Research Summary

Intentional weight loss for overweight and obese knee osteoarthritis patients: Is more better?

Messier, S.P., Resnik, A.E., Beavers, D.P., Mihalko, S.L., Miller, G.D., Nicklas, B.J., DeVita, P., Hunter, D.J., Lyles, M.F., Eckstein, F., Guermazi, A., and Loeser, R. F. (2018) Arthritis Care Res. (Hobokin). 70(11): 1569–1575.

Key Findings


Greater amounts of weight loss (over 10%) resulted in greater clinical and mechanistic outcomes.



Evidence suggests minimum 10% weight loss as standard of care for older, overweight or obese adults with knee OA.


Weight loss resulted in improvements across multiple measures, including pain, function, and quality of life.

A secondary analysis of two diet groups from a randomized clinical trial (Intensive Diet and Exercise for Arthritis) was conducted to determine dose responses to weight loss in obese and overweight participants with knee osteoarthritis (OA). After 18 months of weight loss, participants were divided into groups based on their achieved weight loss (below 5%, 5–10%, 10–20%, and over 20%). Participants were then evaluated for clinical and mechanistic outcomes including pain, function, physical and mental quality of life (HRQL), and knee joint compressive force.

Weight loss resulted in significant dose responses for pain, function, HRQL, knee joint compressive force, and other measured outcomes. Participants who achieved more weight loss had greater improvements in the measures, with the over 20% group reporting 25% less pain and better function than the 10–20% group. However, the study was limited by the small sample size in the over 20% weight loss group. Researchers concluded that older, overweight and obese adults with knee OA should lose at least 10% of their weight to experience clinically meaningful improvements in wellbeing.

Relevance to Spring Loaded Braces

For overweight and obese patients with OA, this study demonstrates weight loss as an effective intervention resulting in improvements to multiple clinical and mechanistic measures. However, as this study also notes, achieving and maintaining weight loss can be challenging for patients for a variety of reasons, including slowed metabolic rate and feelings of starvation.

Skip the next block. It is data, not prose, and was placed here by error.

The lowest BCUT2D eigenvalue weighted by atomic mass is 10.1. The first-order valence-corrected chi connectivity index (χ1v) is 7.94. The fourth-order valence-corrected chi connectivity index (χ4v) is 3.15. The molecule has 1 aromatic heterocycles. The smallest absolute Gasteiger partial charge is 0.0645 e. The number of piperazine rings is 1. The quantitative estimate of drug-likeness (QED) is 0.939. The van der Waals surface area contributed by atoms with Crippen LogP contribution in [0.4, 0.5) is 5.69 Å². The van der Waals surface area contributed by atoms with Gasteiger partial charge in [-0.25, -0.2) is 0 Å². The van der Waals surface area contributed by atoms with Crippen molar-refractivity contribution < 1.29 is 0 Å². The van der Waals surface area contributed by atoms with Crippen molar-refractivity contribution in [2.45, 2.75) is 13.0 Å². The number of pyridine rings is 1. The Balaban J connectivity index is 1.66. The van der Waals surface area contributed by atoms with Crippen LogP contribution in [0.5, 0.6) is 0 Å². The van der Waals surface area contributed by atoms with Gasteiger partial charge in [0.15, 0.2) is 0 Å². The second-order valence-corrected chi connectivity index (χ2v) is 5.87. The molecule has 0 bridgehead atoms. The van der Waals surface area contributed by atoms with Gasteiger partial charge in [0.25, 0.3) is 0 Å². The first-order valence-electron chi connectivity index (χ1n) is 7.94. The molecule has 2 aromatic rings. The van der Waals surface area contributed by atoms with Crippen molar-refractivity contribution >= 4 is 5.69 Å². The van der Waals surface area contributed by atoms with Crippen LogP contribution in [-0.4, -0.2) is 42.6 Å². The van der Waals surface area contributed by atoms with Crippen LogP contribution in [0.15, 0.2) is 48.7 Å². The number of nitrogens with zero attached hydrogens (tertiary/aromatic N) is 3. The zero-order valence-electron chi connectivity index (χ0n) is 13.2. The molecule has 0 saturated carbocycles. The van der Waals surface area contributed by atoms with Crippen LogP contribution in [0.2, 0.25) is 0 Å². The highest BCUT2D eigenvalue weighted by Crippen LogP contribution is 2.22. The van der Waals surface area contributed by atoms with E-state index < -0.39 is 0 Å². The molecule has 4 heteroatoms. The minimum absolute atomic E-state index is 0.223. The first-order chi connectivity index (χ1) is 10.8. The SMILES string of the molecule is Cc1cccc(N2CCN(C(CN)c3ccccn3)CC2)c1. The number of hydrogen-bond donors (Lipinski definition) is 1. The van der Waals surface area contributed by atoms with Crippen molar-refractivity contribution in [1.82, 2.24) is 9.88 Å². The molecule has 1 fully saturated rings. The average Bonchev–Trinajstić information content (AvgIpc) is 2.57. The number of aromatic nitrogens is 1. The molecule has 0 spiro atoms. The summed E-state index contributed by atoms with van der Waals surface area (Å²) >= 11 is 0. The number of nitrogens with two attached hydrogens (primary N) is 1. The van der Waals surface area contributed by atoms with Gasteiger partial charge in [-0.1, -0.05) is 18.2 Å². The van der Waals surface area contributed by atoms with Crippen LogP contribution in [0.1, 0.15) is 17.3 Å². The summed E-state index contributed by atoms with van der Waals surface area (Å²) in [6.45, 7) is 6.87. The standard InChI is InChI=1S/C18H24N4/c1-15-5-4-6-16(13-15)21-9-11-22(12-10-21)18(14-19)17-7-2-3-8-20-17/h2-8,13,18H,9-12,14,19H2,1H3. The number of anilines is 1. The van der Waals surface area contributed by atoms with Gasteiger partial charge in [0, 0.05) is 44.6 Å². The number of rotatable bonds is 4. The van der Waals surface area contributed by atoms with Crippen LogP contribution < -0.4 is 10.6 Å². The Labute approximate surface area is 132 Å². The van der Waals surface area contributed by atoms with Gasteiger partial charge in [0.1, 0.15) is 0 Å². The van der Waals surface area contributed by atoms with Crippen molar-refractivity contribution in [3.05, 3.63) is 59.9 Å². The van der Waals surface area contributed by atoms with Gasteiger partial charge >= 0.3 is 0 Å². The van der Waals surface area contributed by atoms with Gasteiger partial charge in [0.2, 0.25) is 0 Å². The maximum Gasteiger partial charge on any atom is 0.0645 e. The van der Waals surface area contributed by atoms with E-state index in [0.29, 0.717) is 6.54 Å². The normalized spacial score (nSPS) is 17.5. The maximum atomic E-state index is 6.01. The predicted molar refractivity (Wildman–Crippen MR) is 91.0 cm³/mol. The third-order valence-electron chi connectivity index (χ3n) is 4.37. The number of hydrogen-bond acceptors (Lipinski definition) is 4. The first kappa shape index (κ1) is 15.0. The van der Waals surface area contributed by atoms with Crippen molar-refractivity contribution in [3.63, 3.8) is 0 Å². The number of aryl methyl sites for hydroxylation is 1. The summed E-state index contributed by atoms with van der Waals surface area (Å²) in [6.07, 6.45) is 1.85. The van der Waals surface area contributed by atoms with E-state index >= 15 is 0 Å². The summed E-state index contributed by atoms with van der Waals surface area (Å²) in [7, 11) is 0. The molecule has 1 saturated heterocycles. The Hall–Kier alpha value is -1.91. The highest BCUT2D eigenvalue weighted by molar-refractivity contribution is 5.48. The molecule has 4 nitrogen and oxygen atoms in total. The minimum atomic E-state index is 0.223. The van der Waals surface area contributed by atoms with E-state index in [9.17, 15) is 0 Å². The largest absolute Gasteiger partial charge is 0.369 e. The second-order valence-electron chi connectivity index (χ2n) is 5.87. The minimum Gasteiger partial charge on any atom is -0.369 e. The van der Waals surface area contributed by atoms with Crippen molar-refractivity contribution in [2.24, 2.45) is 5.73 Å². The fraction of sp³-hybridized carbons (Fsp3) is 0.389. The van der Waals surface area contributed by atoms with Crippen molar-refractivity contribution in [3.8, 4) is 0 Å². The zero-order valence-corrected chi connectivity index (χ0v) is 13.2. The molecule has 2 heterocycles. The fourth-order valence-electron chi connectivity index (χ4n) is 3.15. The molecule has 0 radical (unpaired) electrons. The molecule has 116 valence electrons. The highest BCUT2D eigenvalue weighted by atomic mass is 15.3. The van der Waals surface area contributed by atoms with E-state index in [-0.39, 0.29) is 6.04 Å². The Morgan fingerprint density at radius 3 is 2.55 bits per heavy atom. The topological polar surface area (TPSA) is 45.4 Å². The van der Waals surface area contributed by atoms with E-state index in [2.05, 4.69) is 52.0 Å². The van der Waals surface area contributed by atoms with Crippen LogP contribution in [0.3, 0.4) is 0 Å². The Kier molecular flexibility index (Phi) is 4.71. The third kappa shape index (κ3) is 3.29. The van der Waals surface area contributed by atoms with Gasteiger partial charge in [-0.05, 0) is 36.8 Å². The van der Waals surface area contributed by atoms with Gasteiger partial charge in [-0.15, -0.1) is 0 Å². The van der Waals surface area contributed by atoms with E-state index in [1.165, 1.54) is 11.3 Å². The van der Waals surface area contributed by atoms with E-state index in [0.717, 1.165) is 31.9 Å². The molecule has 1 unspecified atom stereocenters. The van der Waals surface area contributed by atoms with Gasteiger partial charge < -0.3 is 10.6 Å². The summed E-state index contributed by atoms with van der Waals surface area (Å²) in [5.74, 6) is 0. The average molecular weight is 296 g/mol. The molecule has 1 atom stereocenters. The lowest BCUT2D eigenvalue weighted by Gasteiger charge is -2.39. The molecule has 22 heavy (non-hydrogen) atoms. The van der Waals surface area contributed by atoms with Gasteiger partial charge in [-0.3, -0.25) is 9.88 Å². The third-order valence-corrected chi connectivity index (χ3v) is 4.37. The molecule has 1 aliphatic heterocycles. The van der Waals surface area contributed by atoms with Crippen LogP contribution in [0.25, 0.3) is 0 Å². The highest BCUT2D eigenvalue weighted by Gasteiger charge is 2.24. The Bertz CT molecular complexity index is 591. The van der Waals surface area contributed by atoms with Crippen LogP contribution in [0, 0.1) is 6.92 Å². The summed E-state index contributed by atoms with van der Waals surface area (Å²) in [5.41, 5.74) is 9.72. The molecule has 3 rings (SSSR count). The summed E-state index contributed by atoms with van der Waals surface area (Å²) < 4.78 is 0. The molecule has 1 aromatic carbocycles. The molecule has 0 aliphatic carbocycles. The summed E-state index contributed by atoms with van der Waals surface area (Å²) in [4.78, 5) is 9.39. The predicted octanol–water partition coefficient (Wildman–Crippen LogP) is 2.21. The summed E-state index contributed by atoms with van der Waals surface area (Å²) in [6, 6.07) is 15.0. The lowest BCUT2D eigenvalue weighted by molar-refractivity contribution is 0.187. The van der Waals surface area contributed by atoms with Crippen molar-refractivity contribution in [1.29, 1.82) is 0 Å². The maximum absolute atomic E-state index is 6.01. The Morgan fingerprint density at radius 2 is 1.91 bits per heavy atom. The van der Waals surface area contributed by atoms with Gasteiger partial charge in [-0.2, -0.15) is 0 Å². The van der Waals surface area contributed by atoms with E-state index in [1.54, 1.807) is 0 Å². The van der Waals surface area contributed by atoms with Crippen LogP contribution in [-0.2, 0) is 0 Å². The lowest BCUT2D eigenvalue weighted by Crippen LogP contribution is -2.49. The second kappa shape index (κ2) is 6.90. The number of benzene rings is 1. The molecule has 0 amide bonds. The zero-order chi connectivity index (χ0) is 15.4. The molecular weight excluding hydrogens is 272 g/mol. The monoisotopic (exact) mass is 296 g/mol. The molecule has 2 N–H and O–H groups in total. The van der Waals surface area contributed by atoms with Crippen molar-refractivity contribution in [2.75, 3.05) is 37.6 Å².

As a tri-compartment offloader with a powerful leg extension assist, a Spring Loaded brace may serve as a viable alternative to weight loss or valuable support for sustained weight loss efforts. Proven to reduce joint loads equivalent to 45 lb of weight loss 1– Budarick, A.R. et al. (2020). J. Biomech. Eng. 142(1), Spring Loaded bracing may provide patients with outcomes similar to weight loss or enable them to achieve additional weight loss through improvements to their levels of knee pain, function, and physical activity levels 2– Budarick, A.R. et al. (2020) J. Prosthet. Orthot. Under Peer Review..

Multiple Forces Reduced

Each TCO brace model significantly reduced PF, TF, PC ligament, PT and QT forces during a deep knee bend test.

Reduced Joint Load

Each TCO brace model significantly reduced knee joint loads by at least 32% when compared to the non-braced condition.

Replicates & Extends Previous Research

Results corroborate the knee joint offloading capabilities of a TCO, as demonstrated in a previous study (Budarick et al. 2020).

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